The Bright Coast

Progressive Thoughts from San Diego Alums on Law, Politics, and Culture

SCOTUS upholds funeral protests

Posted by brightcoast on March 2, 2011

Roberts wrote the majority opinion stating that the First Amendment protects the rights of such “outspoken” groups as Westboro Baptist, who protest at funerals of deceased homosexual soldiers.

What ever happened to Time, Place, and Manner restrictions? The Court noted that the protestors followed police instructions, and maintained a 1000 feet distance from the church, but regardless of the political message, what ever happened to the sanctity of a funeral, and respecting the rights of the mourners. Since when does freedom of speech mean that any fundamentalist group can set up shop and stir up some media attention merely to feed their self-centered and hateful group.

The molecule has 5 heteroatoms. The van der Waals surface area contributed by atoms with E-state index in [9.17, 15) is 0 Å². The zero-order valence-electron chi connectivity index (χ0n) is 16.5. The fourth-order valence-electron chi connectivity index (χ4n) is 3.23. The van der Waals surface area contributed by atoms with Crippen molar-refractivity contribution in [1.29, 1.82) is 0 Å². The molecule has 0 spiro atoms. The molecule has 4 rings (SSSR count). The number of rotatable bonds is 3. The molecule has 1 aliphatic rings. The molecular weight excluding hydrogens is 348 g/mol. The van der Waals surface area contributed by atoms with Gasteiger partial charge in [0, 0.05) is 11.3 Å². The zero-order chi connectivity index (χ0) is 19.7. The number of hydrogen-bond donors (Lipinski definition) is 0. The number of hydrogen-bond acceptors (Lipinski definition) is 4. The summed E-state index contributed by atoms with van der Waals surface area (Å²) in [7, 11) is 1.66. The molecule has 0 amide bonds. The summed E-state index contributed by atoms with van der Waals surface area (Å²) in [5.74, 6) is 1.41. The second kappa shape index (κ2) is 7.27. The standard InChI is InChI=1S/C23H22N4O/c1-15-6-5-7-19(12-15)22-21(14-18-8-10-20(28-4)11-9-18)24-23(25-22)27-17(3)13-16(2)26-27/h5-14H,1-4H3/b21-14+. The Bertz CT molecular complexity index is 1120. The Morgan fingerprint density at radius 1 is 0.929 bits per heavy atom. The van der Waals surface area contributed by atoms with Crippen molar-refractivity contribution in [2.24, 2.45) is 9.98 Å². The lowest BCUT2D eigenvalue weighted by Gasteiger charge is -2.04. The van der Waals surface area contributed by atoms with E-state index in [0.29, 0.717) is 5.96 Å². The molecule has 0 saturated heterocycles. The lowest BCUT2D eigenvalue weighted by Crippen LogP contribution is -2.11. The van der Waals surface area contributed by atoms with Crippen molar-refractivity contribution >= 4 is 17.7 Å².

I find this sort of speech distinguishable from the court’s jurisprudence  on events such as parades because, while the content of the speech may be just as (if not more) vile, people can generally choose not to attend or otherwise avoid being subject to the distasteful speech, whereas here the mourners have no choice but to be subjected to the incredibly insensitive demonstrations. It seems as though the 1st Amendment protection in this case actually serves as a governmental endorsement of this sort of speech.

In the name of maintaining content neutral standards, I suggest Congress pass a statute prohibiting the protest of funerals of military members (or otherwise private citizens–as the argument to protect all governmental figures may be prohibited under the notion that they are public figures, and thus not privy to the same speech protections) within a more reasonable distance, say a mile. This simultaneously maintains the integrity of the mourning and funeral process, but also allows a forum for the passionate protestors to find alternative sites to express their hatred. I’m sure it would still garner the media attention these AWs are looking for, but would make for a more respectful and still constitutional process.

It is worth noting that the actual cause of action seems to be the intentional infliction of emotional distress or IIED.


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